The modern languages give unto such persons the name of favorites, or privadoes; as if it were matter of grace, or conversation. But the Roman name attaineth the true use and cause thereof, naming them participes curarum; for it is that which tieth the knot. And we see plainly that this hath been done, not by weak and passionate princes only, but by the wisest and most politic that ever reigned; who have oftentimes joined to themselves some of their servants; whom both themselves have called friends, and allowed other likewise to call them in the same manner; using the word which is received between private men.
|Beware Isolated Demands For Rigor | Slate Star Codex||For a suitable donation, a question could be put to the Pythia and an answer obtained from Apollo.|
For when he had carried the consulship for a friend of his, against the pursuit of Sylla, and that Sylla did a little resent thereat, and began to speak great, Pompey turned upon him again, and in effect bade him be quiet; for that more men adored the sun rising, than the sun setting.
With Julius Caesar, Decimus Brutus had obtained that interest as he set him down in his testament, for heir in remainder, after his nephew.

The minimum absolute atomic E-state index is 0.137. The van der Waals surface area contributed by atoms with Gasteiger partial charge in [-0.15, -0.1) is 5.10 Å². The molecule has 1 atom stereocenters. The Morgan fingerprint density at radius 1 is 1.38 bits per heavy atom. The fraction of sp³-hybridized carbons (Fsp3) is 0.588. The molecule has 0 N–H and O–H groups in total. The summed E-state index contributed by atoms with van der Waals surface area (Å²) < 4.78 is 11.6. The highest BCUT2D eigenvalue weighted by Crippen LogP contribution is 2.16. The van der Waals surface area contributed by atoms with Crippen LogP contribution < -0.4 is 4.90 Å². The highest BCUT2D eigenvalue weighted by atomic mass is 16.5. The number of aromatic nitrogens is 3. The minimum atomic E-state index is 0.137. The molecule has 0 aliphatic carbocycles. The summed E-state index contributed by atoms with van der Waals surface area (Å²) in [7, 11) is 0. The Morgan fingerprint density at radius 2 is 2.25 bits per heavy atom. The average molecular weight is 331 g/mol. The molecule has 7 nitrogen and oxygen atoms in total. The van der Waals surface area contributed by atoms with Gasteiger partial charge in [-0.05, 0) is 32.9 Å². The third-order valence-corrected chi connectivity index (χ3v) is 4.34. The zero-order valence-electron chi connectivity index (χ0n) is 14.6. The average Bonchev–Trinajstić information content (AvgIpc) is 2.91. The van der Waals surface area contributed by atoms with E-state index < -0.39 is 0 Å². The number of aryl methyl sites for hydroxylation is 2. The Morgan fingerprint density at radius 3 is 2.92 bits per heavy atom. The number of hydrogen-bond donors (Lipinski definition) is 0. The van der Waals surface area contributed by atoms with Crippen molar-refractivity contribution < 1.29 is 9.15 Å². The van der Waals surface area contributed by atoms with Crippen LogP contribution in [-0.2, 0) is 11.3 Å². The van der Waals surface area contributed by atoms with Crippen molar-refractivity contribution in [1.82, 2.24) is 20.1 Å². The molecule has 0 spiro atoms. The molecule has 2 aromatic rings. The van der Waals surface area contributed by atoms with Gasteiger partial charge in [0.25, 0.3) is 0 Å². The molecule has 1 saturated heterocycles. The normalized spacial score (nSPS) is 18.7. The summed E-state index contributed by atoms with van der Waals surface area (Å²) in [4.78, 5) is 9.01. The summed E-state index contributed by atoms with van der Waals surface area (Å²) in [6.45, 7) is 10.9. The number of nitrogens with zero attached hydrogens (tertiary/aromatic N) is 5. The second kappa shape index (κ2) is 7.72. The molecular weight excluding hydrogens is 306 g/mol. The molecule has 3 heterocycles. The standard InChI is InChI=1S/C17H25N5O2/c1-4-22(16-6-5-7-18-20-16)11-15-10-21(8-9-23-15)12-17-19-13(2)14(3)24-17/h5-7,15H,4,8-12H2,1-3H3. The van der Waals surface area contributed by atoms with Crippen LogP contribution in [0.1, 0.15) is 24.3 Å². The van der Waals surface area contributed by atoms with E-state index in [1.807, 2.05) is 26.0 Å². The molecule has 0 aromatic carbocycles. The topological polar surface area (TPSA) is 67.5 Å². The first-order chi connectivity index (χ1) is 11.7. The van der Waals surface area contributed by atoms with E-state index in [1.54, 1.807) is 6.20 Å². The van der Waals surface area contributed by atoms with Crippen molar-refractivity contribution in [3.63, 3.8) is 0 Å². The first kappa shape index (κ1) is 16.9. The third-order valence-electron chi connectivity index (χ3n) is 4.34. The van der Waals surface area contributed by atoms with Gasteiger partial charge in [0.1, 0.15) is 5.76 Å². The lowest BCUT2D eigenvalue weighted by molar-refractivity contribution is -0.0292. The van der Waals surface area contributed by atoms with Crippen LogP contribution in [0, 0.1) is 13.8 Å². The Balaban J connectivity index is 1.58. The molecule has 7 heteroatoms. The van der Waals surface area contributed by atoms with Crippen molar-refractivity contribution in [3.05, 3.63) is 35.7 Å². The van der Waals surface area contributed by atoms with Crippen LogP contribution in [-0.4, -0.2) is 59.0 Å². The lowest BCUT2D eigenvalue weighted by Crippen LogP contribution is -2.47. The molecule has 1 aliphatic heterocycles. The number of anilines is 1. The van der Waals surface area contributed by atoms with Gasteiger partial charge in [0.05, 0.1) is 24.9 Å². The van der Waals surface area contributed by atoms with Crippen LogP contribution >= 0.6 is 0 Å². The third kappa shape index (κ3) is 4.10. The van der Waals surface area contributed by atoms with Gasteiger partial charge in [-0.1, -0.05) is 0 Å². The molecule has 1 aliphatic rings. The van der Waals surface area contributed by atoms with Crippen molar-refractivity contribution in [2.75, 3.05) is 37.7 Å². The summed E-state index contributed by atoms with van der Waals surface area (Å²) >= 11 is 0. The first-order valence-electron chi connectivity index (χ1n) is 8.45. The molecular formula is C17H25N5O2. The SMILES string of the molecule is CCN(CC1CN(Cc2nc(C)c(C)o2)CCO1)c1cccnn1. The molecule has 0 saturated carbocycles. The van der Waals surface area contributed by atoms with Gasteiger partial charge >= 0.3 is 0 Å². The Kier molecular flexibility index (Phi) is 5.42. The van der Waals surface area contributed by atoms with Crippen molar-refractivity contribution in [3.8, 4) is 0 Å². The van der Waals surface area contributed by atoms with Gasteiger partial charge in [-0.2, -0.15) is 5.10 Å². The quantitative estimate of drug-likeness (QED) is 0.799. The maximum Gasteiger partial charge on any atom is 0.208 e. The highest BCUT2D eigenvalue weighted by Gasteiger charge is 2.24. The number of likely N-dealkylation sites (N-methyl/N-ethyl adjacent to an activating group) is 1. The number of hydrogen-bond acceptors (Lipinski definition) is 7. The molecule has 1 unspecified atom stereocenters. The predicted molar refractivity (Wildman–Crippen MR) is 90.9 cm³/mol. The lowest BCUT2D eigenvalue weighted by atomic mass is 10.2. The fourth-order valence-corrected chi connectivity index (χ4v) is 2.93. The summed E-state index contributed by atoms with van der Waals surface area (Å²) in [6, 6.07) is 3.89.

And this was the man that had power with him, to draw him forth to his death. For when Caesar would have discharged the senate, in regard of some ill presages, and specially a dream of Calpurnia; this man lifted him gently by the arm out of his chair, telling him he hoped he would not dismiss the senate, till his wife had dreamt a better dream.
Augustus raised Agrippa though of mean birth to that height, as when he consulted with Maecenas, about the marriage of his daughter Julia, Maecenas took the liberty to tell him, that he must either marry his daughter to Agrippa, or take away his life; there was no third way, he had made him so great.
With Tiberius Caesar, Sejanus had ascended to that height, as they two were termed, and reckoned, as a pair of friends. Tiberius in a letter to him saith, Haec pro amicitia nostra non occultavi; and the whole senate dedicated an altar to Friendship, as to a goddess, in respect of the great dearness of friendship, between them two.